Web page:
The menu is fixed and there are almost no flexibilities. Some places serve food buffet style with a variety of dishes and some traditional Chinese food like dim-Sum. At most restaurants quantities are smaller and the food is served on a rotating serving platter with eight dishes that people have to coordinate and share. Food includes soups, like corn soup or similar. Sticky white rice is unlimited. Seasoned Chicken and or pork slices are common along with steamed cabbage and some vegetables. Sometimes fish and shrimp are available. Don’t plan on seeing French fries but instead, lots and lots of noodles, found almost everywhere, including at convenience stores in which you prepare it yourself with hot water.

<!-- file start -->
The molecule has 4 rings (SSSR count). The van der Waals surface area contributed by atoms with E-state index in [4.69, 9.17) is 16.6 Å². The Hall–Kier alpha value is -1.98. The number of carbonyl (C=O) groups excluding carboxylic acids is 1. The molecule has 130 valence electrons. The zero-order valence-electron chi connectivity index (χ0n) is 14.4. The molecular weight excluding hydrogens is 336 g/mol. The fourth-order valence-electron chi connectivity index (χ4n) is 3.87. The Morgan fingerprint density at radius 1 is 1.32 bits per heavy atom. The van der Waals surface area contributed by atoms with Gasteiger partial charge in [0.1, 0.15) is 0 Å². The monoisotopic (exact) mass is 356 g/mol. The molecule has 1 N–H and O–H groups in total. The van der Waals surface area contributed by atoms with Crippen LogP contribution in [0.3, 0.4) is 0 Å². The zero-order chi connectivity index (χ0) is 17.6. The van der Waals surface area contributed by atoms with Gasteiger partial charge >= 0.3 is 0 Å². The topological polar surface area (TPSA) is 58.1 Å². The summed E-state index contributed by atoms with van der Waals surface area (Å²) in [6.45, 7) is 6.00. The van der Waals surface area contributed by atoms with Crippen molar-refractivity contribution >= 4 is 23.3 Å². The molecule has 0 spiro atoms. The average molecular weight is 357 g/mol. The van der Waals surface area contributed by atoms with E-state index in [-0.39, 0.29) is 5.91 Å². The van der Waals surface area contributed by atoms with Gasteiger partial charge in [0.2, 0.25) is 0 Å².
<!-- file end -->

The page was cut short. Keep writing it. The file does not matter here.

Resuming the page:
Hot water can be found almost anywhere. Soft drinks are available for purchase in restaurants and convenience markets. Do not drink tap water in China! You can get very cheap bottles of water everywhere. Those are not “mineral water” but are drinkable. In most cases, the driver has water bottles that you can buy at a very low price

Public Toilets

One of the biggest challenges to traveling to China in a wheelchair is the toilets. A few popular places, like the Great Wall, the sacred way, the Forbidden City, and more will have better luck. The Chinese are custom squatting over toilets so toilets with seats are rare. Even at restaurants most of the time seats are not accessible. Do not expect to find accessible restrooms in American chain fast food restaurants, like McDonald’s. There is no way around it, such obstacles make a wheelchair journey to China a challenge indeed, so it is recommended to bring dispensable cups to use in case of emergency.